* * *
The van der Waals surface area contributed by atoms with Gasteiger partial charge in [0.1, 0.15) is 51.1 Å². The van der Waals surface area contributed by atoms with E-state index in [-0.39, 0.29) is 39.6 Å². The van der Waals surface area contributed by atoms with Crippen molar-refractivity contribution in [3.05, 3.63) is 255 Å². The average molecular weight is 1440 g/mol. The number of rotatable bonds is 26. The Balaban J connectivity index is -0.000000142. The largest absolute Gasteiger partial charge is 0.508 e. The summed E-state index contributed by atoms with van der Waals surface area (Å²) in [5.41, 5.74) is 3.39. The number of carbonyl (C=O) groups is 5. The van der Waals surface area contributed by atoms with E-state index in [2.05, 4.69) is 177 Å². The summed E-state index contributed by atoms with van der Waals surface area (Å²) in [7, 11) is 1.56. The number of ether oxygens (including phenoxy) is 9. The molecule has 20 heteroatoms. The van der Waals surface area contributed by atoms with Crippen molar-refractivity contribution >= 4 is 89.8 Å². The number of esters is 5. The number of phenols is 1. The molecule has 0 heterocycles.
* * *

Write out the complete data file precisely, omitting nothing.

The van der Waals surface area contributed by atoms with Gasteiger partial charge in [0.1, 0.15) is 51.1 Å². The van der Waals surface area contributed by atoms with E-state index in [-0.39, 0.29) is 39.6 Å². The van der Waals surface area contributed by atoms with Crippen molar-refractivity contribution in [3.05, 3.63) is 255 Å². The average molecular weight is 1440 g/mol. The number of rotatable bonds is 26. The Balaban J connectivity index is -0.000000142. The largest absolute Gasteiger partial charge is 0.508 e. The summed E-state index contributed by atoms with van der Waals surface area (Å²) in [5.41, 5.74) is 3.39. The number of carbonyl (C=O) groups is 5. The van der Waals surface area contributed by atoms with E-state index in [2.05, 4.69) is 177 Å². The summed E-state index contributed by atoms with van der Waals surface area (Å²) in [7, 11) is 1.56. The number of ether oxygens (including phenoxy) is 9. The molecule has 20 heteroatoms. The van der Waals surface area contributed by atoms with Crippen molar-refractivity contribution >= 4 is 89.8 Å². The number of esters is 5. The number of phenols is 1. The molecule has 0 heterocycles.